Multispecialty hubs that integrate office-based primary and specialty care with traditional emergency department functions have improved clinical care, increased access and lowered costs compared with the traditional model of medical offices and community hospital EDs, according to the Kaiser Permanente executives pioneering the hub model.
Kaiser Permanente, Mid-Atlantic States (KPMAS) pioneered the multispecialty hub model beginning in 2012 with five full-service medical buildings, each of which serves about 100,000 patients in Virginia, Maryland and the District of Columbia, according to an article in NEJM Catalyst.
The assumption was that about nine out of 10 patients who normally would have been treated at hospital EDs could receive appropriate treatment at a hub able to provide advanced medical, diagnostic, imaging and surgical services across multiple specialties, according to the article. Mental and behavioral health services also are available. Patients can stay in the hub up to 23 hours if necessary before being discharged.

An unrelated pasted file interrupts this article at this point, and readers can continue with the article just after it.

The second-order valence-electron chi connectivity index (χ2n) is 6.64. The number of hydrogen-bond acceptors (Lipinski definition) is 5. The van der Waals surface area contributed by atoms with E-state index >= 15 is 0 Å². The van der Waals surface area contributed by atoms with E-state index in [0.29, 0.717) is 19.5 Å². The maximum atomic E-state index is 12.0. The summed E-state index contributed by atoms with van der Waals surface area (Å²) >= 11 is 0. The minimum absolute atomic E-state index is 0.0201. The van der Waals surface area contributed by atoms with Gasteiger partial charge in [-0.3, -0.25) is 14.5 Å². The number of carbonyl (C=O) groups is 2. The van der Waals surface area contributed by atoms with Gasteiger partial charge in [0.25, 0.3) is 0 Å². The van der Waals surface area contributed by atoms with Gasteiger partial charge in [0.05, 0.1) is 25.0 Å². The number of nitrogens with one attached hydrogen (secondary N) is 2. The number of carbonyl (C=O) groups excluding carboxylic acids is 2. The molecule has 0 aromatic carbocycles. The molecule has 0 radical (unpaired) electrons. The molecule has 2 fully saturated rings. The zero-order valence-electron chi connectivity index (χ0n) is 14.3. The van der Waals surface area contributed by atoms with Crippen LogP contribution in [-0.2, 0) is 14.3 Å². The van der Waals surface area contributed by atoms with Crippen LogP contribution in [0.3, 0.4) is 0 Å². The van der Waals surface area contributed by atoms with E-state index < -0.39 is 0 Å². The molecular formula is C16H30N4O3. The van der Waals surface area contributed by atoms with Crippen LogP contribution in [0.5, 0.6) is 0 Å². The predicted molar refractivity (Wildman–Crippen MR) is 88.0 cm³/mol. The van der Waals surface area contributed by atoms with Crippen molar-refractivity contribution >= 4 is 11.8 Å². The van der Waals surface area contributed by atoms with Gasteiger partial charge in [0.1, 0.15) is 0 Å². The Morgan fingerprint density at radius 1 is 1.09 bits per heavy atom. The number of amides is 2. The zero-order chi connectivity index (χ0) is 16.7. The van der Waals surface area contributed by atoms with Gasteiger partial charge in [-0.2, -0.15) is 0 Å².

Since the hubs are smaller than hospitals, construction costs are one-fifth those of hospital construction, the officials said in the article. They are located next to large, multispecialty medical offices. If hub patients must be hospitalized, they bypass an ED and are admitted directly to one of Kaiser Permanente’s partner hospitals.
Both hospital days and ED visits per 1,000 members fell 23 percent between 2009 and 2014--check out the article for more stats. The organization plans to build two more multispecialty hubs.
- read the NEJM Catalyst article